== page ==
After a strong couple of years for the U.S. futures markets, reality has set in and business activity has slowed down. The combination of low interest rates, weak equity markets, and an overall slowing of the economy has taken its toll. But the first half of next year promises to be a turning point. The impact of an evolving regulatory environment alongside smarter and more innovative market participants is driving various strategies to embrace the asset class, and new products and market participants are entering the fray.
Both brokers and futures exchanges are adjusting to the new market realities. Exchanges are spending time educating customers about product offerings and launching new products that make sense under the changing regulatory regime. Meanwhile, futures commission merchants (FCMs)are focusing efforts on regulatory updates and helping clients transition from an over-the-counter marketplace to more exchange-listed products.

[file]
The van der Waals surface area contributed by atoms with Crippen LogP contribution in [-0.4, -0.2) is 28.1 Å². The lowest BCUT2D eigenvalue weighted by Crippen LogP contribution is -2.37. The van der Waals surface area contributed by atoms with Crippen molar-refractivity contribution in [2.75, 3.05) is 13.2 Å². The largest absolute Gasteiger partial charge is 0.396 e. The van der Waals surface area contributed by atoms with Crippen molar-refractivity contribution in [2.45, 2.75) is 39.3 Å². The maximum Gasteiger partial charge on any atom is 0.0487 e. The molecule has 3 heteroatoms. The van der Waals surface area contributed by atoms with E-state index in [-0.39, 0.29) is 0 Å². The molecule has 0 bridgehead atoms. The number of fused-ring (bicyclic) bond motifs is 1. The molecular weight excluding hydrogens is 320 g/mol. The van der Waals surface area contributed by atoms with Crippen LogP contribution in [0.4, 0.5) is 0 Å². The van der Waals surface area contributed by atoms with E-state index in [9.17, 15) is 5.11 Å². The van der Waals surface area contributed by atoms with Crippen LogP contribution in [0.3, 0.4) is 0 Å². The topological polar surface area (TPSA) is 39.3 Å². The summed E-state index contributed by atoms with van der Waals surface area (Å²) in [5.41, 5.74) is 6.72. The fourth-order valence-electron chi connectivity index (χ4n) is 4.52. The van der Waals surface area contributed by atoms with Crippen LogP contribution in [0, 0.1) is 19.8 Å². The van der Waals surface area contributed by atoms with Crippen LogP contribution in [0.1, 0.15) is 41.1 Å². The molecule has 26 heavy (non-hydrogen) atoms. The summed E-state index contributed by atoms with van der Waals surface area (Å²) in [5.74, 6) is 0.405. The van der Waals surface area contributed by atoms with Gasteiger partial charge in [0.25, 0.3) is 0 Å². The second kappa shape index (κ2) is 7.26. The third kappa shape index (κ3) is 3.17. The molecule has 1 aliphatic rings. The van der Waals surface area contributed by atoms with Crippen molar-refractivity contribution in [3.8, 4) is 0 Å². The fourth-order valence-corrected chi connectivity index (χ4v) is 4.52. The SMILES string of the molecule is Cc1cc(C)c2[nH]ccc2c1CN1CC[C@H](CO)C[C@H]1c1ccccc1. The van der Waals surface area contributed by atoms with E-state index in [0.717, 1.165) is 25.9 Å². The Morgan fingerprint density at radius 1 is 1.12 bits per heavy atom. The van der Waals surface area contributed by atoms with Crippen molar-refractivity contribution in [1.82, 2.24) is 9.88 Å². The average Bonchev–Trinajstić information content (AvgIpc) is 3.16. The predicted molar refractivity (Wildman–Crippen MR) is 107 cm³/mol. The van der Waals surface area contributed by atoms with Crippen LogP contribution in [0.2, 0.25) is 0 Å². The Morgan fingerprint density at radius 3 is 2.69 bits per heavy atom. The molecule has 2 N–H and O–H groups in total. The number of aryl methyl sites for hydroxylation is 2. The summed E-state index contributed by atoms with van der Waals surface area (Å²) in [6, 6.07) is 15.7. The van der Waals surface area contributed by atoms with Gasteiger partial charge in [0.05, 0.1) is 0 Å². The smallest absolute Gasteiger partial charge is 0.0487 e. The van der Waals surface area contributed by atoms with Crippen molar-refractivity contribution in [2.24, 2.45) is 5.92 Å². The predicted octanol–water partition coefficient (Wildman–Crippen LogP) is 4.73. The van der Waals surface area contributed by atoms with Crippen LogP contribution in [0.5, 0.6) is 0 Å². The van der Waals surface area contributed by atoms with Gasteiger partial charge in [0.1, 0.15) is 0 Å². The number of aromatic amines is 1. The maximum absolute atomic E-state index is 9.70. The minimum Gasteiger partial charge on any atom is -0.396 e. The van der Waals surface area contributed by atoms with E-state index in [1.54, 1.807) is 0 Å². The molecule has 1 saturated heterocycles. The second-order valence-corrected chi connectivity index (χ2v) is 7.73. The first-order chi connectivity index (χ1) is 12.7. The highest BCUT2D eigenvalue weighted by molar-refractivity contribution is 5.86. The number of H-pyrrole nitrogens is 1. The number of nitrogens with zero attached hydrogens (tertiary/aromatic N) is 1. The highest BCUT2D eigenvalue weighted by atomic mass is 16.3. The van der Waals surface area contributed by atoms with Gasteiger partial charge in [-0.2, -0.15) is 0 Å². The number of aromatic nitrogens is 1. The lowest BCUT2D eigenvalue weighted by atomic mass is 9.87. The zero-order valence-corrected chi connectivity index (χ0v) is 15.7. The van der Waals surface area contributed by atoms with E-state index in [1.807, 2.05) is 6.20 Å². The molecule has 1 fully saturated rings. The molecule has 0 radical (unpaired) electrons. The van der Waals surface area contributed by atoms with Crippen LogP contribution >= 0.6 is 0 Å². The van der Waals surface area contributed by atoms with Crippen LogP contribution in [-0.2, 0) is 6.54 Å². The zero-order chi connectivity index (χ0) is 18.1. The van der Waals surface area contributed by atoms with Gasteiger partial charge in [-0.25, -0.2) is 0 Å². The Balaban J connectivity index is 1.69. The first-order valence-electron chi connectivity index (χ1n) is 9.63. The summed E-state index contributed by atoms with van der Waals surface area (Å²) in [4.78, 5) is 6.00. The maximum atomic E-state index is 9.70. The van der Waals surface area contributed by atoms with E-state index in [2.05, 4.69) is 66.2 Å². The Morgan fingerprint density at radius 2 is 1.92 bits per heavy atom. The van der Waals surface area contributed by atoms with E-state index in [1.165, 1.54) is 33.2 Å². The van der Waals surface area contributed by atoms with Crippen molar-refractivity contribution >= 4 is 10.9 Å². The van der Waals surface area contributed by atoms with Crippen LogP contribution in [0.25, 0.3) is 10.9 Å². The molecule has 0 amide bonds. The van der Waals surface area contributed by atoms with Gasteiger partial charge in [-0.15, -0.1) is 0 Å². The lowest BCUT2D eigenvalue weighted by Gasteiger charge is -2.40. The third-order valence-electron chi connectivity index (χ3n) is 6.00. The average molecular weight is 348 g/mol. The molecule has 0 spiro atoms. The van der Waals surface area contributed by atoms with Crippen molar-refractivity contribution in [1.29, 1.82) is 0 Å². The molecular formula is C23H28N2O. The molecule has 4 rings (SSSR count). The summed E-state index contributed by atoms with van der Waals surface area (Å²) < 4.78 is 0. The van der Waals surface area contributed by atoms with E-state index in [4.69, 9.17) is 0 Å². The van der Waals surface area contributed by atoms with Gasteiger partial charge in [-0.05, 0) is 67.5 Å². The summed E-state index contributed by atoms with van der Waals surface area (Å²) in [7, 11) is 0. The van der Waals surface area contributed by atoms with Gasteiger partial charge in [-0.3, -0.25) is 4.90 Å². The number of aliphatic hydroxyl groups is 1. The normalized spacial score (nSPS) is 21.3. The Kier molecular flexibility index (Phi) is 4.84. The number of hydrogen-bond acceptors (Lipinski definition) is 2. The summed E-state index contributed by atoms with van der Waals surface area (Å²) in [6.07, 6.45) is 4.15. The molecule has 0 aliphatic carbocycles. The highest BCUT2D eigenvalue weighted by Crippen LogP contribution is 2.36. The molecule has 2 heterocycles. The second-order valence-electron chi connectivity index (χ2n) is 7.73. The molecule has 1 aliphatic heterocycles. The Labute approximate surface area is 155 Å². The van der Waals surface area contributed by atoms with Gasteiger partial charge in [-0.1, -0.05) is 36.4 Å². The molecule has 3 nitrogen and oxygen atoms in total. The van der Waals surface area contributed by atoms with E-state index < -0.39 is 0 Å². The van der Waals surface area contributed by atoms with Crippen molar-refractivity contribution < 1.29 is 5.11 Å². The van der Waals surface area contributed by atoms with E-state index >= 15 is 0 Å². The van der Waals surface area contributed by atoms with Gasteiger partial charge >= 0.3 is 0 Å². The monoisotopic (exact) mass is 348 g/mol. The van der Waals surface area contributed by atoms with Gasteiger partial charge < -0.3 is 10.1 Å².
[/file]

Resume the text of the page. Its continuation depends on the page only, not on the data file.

Yet one of the harsh realities of the new world is that it favors different winners than in the past. Regulatory scrutiny of traditional FCMs, including how they oversee and use client assets, is creating pressure on how they earn clearing and net interest income. Meanwhile, a more agency-focused business can create new opportunities for exchange clearinghouses, custody banks, and FCMs that provide customers with services that replicate the environment customers had previously known (minus the greater risks).